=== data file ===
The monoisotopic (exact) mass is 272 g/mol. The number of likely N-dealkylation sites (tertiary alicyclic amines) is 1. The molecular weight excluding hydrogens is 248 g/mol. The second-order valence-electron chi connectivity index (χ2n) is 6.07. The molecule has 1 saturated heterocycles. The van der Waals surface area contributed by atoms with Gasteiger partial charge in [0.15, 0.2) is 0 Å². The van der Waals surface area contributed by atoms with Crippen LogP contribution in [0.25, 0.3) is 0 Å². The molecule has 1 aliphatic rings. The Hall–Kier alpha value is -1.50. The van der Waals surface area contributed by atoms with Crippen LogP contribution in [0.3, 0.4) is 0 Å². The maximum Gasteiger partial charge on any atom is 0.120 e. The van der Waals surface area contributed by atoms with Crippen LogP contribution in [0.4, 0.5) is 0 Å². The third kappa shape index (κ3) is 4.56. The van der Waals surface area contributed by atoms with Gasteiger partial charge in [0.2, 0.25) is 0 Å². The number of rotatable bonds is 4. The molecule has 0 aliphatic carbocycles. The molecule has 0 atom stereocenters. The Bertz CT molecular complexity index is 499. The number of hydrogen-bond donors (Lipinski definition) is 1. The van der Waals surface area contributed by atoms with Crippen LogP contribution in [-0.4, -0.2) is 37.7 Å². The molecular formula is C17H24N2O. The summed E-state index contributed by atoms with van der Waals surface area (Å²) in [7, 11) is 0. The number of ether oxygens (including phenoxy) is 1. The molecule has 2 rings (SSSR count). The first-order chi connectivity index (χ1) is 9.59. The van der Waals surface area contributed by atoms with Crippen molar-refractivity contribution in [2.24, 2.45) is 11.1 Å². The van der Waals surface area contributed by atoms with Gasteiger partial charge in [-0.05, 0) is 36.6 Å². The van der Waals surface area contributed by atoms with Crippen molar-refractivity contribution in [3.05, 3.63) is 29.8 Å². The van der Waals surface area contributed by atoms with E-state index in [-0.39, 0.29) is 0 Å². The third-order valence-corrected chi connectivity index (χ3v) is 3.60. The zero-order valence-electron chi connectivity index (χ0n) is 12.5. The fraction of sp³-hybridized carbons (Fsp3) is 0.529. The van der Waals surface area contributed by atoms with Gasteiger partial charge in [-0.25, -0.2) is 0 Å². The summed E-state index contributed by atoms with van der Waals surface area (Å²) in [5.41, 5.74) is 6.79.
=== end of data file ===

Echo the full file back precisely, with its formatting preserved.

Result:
The monoisotopic (exact) mass is 272 g/mol. The number of likely N-dealkylation sites (tertiary alicyclic amines) is 1. The molecular weight excluding hydrogens is 248 g/mol. The second-order valence-electron chi connectivity index (χ2n) is 6.07. The molecule has 1 saturated heterocycles. The van der Waals surface area contributed by atoms with Gasteiger partial charge in [0.15, 0.2) is 0 Å². The van der Waals surface area contributed by atoms with Crippen LogP contribution in [0.25, 0.3) is 0 Å². The molecule has 1 aliphatic rings. The Hall–Kier alpha value is -1.50. The van der Waals surface area contributed by atoms with Crippen LogP contribution in [0.3, 0.4) is 0 Å². The maximum Gasteiger partial charge on any atom is 0.120 e. The van der Waals surface area contributed by atoms with Crippen LogP contribution in [0.4, 0.5) is 0 Å². The third kappa shape index (κ3) is 4.56. The van der Waals surface area contributed by atoms with Gasteiger partial charge in [0.2, 0.25) is 0 Å². The number of rotatable bonds is 4. The molecule has 0 aliphatic carbocycles. The molecule has 0 atom stereocenters. The Bertz CT molecular complexity index is 499. The number of hydrogen-bond donors (Lipinski definition) is 1. The van der Waals surface area contributed by atoms with Crippen LogP contribution in [-0.4, -0.2) is 37.7 Å². The molecular formula is C17H24N2O. The summed E-state index contributed by atoms with van der Waals surface area (Å²) in [7, 11) is 0. The number of ether oxygens (including phenoxy) is 1. The molecule has 2 rings (SSSR count). The first-order chi connectivity index (χ1) is 9.59. The van der Waals surface area contributed by atoms with Crippen molar-refractivity contribution in [2.24, 2.45) is 11.1 Å². The van der Waals surface area contributed by atoms with Gasteiger partial charge in [-0.05, 0) is 36.6 Å². The van der Waals surface area contributed by atoms with Crippen molar-refractivity contribution in [3.05, 3.63) is 29.8 Å². The van der Waals surface area contributed by atoms with E-state index in [-0.39, 0.29) is 0 Å². The third-order valence-corrected chi connectivity index (χ3v) is 3.60. The zero-order valence-electron chi connectivity index (χ0n) is 12.5. The fraction of sp³-hybridized carbons (Fsp3) is 0.529. The van der Waals surface area contributed by atoms with Gasteiger partial charge in [-0.25, -0.2) is 0 Å². The summed E-state index contributed by atoms with van der Waals surface area (Å²) in [5.41, 5.74) is 6.79.